Okay, this is awkward. You're getting this email because you signed up for my newsletter a looong time ago. Sorry that it took so long to get started.
Let me introduce myself
Other than the tech stuff, I play football, skate and surf! You should follow me on twitter 🐦
Okay, that was a long intro and that's something I want to talk about in today's newsletter :)
But first, your turn! Reply to this email introducing yourself (if you'd like), I'm going to read and reply to all of them.
Why start the newsletter now?
Good question! Well, part of the reason is guilt.
The other reason is slightly selfish, I want to be able to share what's on my mind and get some ideas and feedback, have a conversation with you. Hopefully, inspire a few to start something of their own.
Okay? Okay. So, here's what's up:
Every time someone asks me what I do, I have a mini existential crisis.
Should I say I work on design systems? Maybe that's too specific. Should I just say I write code? Is that plain boring? Should I mention that I'm building a sticker company on the side?
See the problem? Introductions should be a small sentence that people can use to find a common interest to talk about.
I like to think I'm more than my day job but the things I work on keep changing every month.
This also leads to bigger problems than social greetings, one of motivation. I get bored of things before I give them the time to mature into something bigger. And this month, I ended up in a spot where I wasn't motivated to work on anything at all.
I tweeted this last month.
I had to cut down.
So, I made a list of all the things I'm working on. I'm sure my handwriting is illegible but looking at the number of projects in that list you can tell there's no way I can work on all of these at the same time and give each one of them enough focus.
Which brings me to the big question:
How do you decide which project to work on?
For each of the projects in the list, I tried to answer 4 questions. You can use these questions to filter ideas that are worth working on.
- Describe the project in one line.
If you can't describe it in a simple sentence, it would be difficult to explain it to others as well
Example: Polar is a visual organisation tool for creative people like designers, developers and photographers.
- What about this project excites me?
There needs to be something about the project that you are really excited about, otherwise your motivation will fade away.
Example: It's a tool that I want to use. There's a lot of tiny interactions that are fun to build.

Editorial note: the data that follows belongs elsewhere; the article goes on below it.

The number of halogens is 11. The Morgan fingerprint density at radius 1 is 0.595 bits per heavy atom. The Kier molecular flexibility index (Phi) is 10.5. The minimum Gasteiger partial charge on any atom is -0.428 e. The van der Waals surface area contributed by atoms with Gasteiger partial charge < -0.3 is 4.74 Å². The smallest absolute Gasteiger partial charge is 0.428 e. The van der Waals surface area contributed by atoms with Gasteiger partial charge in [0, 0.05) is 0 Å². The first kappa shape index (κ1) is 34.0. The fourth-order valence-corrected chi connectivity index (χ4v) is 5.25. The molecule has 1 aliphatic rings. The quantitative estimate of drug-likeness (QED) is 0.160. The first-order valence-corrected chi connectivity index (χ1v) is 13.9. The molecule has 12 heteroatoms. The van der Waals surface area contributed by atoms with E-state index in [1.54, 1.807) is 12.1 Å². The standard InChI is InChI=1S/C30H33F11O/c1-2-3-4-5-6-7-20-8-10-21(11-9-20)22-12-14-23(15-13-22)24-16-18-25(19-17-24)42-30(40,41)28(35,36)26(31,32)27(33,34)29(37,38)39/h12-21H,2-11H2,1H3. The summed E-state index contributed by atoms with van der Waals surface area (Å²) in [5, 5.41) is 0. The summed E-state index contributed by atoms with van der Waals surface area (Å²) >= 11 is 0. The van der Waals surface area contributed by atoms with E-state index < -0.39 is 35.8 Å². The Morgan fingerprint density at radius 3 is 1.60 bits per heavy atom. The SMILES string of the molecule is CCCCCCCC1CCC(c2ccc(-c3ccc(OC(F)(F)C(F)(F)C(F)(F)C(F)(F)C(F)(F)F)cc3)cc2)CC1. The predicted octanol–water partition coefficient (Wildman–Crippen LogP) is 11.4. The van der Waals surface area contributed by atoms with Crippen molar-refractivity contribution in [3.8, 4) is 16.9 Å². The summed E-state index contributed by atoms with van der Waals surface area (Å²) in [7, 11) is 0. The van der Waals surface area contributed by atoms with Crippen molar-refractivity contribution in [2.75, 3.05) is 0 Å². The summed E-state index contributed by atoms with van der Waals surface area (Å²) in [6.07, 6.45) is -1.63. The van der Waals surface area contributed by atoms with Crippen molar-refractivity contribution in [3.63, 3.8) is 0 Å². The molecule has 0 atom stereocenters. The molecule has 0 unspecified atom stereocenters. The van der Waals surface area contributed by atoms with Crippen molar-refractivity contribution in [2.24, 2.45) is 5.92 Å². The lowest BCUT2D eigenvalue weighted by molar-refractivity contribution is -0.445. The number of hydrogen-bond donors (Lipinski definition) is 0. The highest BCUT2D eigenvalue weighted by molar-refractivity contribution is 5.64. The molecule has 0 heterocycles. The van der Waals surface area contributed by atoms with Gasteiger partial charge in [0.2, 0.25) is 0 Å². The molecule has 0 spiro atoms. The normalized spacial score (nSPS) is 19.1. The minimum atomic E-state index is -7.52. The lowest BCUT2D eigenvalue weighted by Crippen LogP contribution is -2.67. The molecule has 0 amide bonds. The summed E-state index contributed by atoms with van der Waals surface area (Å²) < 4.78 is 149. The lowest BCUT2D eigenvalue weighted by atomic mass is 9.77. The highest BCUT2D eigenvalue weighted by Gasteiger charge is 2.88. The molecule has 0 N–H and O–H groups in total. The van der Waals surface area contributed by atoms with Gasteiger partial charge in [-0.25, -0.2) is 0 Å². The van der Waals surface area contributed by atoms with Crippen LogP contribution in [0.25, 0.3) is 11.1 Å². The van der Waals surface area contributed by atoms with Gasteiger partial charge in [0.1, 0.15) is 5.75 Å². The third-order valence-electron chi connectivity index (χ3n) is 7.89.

- Why should I work on this?
This is to satisfy the logical part of your brain. On a lazy day, when you ask yourself the question: "Life is comfortable, why am I even doing this?". This answer will remind you why you decided to work on this project.
Example: I miss building products and this is a great creative outlet without the pressure of deadlines or requirements from other people.
- What's the next step in this project?
Think about the next task to take the project forward. If the next task seems daunting, chances are you won't feel like doing it.
Example: Build API layer to fetch list of files from firebase. (I've done this before, so I should be able to complete this comfortably)
After completing the exercise,
Here's my shrunken list:
- Cosmos (design system at Auth0)
I really like this project and it pays the bills, so this definitely makes the cut 😅
Link to: Docs | Repo
This is the project from the examples above and I'm really enjoying spending time on polishing minor details. Link to some teaser shots.
side projects also serve as an excuse to spend waaay too much time on tiny details
- Stack stickers
I'm starting a sticker company with my friend Nitish, and we're doing this out in the open!
All the discussions and decisions will happen over a call that we will publish/live-stream. In fact, we have decided to spend only 1 hour per week to make this happen.
You can register on https://stackstickers.shop to follow our journey.
I'm excited about these. I'd like to talk more about the journey of each of them (and future things that I'm up to 😉)
Hope this was helpful for you on your journey!
How do you pick projects to work on? Reply to this email with your method. (I'd share them in the next newsletter)
Also, feel free to reach out to me with questions or suggestions!